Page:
Health Care Politicking Coming Back to Bite Dems

In a surprise to only the most die-hard Obama fans, the politicians who supported the disastrous healthcare bill boondoggle are the most likely to lose their jobs come Tuesday's election.

As Josh Kraushaar notes in The National Journal notes, "the reality that Democrats hate to discuss – and even some Republicans have been hesitant to fully embrace – is that the party’s signature health care law is what’s turning a bad election year into a disaster of potential history-making proportions."

It's unclear which Republicans, exactly, are unwilling to fully embrace that the centerpiece legislation of Barack Obama's first two years is exactly what may cause his party to lose what will hopefully be a landslide election. They wouldn't have much to worry about in mentioning it, public opinion remains strongly against the bill, as Kraushaar points out:

There’s no doubt that the health care bill is unpopular. A new Battleground Poll shows 54 percent opposed to it, 40 percent strongly. This weeks' Society for Human Resource Management/National Journal Congressional Connection Poll, conducted with the Pew Research Center, showed voters favor repealing the law by a 10-point margin, 51 to 41 percent. Republicans have been hammering Democrats across the country over their votes for the legislation, even in solidly Democratic states and districts. Of the many Democratic lawmakers in trouble, only a brave and principled few, such as Sen. Russell Feingold, D-Wis., and Rep. Scott Murphy, D-N.Y., have even mentioned their support for the bill – and the latest polls have both trailing in their reelection bids.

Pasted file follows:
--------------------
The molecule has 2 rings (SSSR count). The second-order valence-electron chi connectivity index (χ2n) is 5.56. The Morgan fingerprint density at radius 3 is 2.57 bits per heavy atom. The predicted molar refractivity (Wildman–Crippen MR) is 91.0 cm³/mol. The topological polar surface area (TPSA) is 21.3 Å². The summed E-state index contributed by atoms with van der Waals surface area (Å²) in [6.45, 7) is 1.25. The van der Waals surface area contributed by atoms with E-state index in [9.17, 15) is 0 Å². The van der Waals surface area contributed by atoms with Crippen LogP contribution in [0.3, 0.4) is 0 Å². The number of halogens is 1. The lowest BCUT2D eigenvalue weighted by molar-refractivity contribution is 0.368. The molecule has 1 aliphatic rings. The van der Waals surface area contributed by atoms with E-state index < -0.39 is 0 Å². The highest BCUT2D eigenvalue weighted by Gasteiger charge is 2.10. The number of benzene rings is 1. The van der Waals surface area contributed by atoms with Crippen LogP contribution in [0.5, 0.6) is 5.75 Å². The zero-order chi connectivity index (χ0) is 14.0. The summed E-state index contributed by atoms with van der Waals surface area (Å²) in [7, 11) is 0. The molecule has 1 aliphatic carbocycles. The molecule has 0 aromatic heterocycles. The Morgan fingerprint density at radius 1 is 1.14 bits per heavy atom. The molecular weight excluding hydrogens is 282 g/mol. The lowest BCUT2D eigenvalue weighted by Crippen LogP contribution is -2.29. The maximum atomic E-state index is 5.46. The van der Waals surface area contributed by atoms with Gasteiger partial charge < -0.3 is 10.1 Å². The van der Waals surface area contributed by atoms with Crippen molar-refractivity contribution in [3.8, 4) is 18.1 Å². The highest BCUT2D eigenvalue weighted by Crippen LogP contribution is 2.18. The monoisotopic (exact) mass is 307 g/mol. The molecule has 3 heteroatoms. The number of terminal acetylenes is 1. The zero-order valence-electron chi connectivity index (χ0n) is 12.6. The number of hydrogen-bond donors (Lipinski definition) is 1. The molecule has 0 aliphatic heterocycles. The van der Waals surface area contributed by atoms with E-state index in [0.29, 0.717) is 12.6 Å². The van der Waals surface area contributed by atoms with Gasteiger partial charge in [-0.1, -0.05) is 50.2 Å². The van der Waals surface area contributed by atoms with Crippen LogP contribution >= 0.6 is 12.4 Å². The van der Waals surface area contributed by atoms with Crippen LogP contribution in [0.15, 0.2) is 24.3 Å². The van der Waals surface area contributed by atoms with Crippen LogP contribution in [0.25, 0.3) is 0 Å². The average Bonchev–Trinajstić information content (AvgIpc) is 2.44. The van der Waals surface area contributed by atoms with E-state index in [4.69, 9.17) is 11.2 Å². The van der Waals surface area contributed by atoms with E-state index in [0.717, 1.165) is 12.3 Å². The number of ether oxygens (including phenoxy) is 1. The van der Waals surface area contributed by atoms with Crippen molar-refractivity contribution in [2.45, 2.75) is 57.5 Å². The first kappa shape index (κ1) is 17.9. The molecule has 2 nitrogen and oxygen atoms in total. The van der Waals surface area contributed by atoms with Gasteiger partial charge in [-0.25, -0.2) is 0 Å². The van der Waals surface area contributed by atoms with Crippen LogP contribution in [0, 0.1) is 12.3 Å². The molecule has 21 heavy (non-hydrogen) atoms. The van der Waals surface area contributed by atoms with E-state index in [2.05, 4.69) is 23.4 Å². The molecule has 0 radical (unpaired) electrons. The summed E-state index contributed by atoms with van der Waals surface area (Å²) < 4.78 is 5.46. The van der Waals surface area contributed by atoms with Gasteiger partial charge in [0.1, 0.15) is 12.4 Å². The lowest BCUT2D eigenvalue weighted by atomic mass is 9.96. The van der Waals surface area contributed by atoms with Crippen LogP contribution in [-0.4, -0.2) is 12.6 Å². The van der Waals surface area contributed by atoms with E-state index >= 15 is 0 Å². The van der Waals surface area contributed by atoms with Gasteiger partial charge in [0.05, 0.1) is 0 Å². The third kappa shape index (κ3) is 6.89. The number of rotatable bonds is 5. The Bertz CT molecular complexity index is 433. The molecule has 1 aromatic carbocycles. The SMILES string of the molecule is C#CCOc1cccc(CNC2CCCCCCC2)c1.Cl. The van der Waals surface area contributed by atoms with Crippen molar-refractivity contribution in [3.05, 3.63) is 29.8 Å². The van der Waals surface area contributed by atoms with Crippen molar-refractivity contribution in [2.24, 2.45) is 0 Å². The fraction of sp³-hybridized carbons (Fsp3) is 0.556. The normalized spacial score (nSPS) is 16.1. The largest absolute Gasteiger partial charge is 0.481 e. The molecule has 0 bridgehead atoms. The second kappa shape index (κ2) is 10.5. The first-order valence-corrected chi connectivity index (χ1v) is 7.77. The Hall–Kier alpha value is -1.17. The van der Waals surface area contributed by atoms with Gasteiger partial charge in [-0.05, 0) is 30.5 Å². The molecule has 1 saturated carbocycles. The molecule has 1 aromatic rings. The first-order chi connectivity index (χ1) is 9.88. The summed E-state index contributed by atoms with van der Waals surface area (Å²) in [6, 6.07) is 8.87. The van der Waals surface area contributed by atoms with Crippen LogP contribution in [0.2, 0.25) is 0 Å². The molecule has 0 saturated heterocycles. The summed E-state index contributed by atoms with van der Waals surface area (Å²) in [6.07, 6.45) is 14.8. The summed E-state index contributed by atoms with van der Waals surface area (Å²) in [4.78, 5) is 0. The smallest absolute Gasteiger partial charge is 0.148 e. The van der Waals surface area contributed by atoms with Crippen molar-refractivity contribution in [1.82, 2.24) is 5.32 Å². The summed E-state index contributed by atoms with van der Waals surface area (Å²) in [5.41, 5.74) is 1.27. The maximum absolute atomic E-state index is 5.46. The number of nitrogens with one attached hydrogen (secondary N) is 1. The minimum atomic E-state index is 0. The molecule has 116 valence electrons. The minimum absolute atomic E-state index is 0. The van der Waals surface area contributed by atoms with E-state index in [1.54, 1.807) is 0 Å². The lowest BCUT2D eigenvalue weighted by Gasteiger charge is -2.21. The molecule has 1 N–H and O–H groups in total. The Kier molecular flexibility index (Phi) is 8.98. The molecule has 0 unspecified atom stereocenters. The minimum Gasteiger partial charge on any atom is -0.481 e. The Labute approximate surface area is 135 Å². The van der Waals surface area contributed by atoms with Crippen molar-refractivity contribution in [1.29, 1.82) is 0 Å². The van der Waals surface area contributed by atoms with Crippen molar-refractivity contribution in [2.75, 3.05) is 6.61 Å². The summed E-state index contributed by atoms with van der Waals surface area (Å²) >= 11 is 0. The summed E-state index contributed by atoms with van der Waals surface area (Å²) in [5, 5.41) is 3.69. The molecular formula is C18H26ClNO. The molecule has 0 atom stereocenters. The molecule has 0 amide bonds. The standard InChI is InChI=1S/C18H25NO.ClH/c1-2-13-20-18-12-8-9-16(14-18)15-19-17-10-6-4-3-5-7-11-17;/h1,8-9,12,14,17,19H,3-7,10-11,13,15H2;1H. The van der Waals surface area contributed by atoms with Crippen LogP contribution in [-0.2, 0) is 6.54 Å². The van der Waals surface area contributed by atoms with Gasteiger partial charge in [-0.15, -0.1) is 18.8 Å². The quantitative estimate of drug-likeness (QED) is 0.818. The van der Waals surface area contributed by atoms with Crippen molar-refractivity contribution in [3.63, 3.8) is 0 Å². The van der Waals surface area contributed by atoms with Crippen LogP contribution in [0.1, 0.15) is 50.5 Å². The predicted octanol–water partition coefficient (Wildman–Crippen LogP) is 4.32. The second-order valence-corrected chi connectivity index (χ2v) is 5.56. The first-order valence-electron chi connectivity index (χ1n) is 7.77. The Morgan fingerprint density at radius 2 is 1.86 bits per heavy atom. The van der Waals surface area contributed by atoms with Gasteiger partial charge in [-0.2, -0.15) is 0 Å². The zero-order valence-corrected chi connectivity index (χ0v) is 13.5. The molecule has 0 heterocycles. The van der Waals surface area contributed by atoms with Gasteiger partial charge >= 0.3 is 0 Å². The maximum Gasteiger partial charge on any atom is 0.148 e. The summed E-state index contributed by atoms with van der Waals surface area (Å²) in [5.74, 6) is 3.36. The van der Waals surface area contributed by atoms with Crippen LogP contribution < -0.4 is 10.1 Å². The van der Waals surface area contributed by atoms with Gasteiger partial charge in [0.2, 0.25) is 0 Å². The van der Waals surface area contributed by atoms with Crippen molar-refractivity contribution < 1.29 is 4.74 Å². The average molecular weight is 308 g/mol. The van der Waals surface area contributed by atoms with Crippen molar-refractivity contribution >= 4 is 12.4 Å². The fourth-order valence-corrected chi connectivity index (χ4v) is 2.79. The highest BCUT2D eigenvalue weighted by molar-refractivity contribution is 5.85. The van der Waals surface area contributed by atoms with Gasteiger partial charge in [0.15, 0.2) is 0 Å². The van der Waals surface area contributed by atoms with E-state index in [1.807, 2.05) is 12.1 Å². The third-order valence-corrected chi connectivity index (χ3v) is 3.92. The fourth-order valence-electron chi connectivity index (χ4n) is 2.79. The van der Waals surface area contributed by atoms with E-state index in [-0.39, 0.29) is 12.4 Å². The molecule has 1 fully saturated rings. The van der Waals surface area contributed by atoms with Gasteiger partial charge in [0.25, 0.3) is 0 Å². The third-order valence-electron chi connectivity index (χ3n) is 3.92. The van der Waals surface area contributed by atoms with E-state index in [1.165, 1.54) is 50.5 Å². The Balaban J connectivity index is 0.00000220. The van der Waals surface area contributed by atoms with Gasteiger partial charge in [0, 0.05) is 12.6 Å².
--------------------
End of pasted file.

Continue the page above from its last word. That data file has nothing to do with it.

Kraushaar says ones who tried to stay strong and then caved at the last moment are in the deepest danger:

Indeed, House Democrats who gave the decisive margin at the end – the so-called Stupak bloc, who held out their support until anti-abortion language was inserted and those who flipped their votes to support the bill — read like a who’s who of the most at-risk Democrats.

Polls are finding that Obama voters are leaning Republican this time around, perhaps because they didn't get quite the change they wanted, as The New York Times reported.

In a follow-up interview, one poll respondent, Judy Berg, an independent from Morton Grove, Ill., said she voted for Mr. Obama in 2008 because she was “looking for a change,” adding, “the change that ensued was not the change I was looking for but something totally out of left field.”

Perhaps next time they won't go against the districts they're supposed to represent to support partisanship and the president's pet project. A good leader combines the wants of his constituents with what he believes to be the right course of action. A good leader does not bow to political pressure from the president to act in a way that he and his constituents believe to be wrong. Democrats should have a picture of Scott Brown, the Republican who fills Teddy Kennedy's US Senate seat, on their walls to remind them that the people come first.


Born in the Soviet Union and raised in Brooklyn, Karol Markowicz is a public relations consultant in NYC and a veteran of Republican campaigns in four states. She blogs about politics at Alarming News and about life in the city with her husband and baby at 212 BabyShe can be followed on Twitter.